Ambient music used to be simple. As on the pioneering Brian Eno records of the early ’80s, most of it consisted of a steady electronic stream of burps and bleeps over a subtle (or nonexistent) rhythmic bed. The music traversed that ultrathin line between being innovative and yet utterly banal, and you either loved it or hated it for that quality.
Ambient is no longer an underground phenomenon. Two years ago, the French Musical duo known as Deep Forest merged easy-listening ambient ooze with Pygmy chanting. Called Deep Forest, the album — meditative music for the media-overload age — became a left-field cult hit. It demonstrated the genre isn’t a musical dead-end street, while pinpointing the conundrum of ambient music in the ’90s: How do you continue to make intentionally boring chill-out music interesting?
Everyone talks about the return of punk and points to lame bands like Rancid. If you want to hear the spirit of punk rock — that is, music that really agitates people — go to track five of …I Care Because You Do, the new album from Aphex Twin, one of the noms d’audio of British techno wiz Richard James. The song opens not with music, but with an ear-canal-piercing screech not unlike one of those obnoxious nuclear-disaster test patterns on the radio. Even when the music — a dark, rumbling dinosaur-stomp drone — enters the picture, that piercing tone never relents. You’ll want to grab your remote control — and fast.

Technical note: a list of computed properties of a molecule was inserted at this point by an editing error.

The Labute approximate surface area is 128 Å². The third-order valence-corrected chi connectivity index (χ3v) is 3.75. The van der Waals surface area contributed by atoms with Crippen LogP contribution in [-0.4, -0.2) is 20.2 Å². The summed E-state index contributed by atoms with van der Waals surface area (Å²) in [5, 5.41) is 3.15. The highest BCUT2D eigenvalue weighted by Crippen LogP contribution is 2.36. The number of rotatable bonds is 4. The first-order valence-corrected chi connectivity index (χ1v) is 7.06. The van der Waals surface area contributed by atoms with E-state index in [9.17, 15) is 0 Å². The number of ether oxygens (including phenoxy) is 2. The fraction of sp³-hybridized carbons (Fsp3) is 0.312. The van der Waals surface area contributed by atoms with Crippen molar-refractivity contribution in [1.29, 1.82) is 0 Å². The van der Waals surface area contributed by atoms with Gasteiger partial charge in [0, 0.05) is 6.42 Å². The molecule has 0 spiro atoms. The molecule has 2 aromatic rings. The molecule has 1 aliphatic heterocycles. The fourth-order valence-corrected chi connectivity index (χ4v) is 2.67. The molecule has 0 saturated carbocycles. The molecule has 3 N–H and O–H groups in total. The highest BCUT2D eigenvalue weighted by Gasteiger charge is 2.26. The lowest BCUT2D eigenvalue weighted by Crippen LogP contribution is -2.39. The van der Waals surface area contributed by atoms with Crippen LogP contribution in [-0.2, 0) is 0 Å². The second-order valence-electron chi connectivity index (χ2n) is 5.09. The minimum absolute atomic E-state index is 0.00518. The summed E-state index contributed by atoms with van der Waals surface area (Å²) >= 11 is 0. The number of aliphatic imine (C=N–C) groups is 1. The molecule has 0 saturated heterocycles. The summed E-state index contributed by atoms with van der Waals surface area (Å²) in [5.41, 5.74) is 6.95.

What’s so relaxing about that? Nothing, but it does reveal how James successfully toys with ambient’s conventions. His previous American album, Selected Ambient Works Vol. II, was a snooze, but …I Care reintroduces tension, more beats per minute, and sonic grime into his music. James’ ambient tracks often edge toward techno, their faster, harder-edged counterpart; at times you may think you’re in a sheet-metal factory run horribly amok. But he never settles for the ordinary. Throughout this absorbing album, you’ll think you’re hearing a string section (”The Woxen Pith”), an alien baby being hatched on an icy planet (”Icct Hedra”), a droid shuffling down a street (”Acrid Avid Jam Shred”), or the chanting of dying monks (”Cow Cud Is a Twin”). By adding layers of soft, warm synthesizer chords over skull-grinding electronic percussion, James creates sounds that are simultaneously comforting and scary — a fitting metaphor for the contemporary clash of technology and the humans befuddled by it. The ghosts in Aphex Twin’s machine may still be alive. A-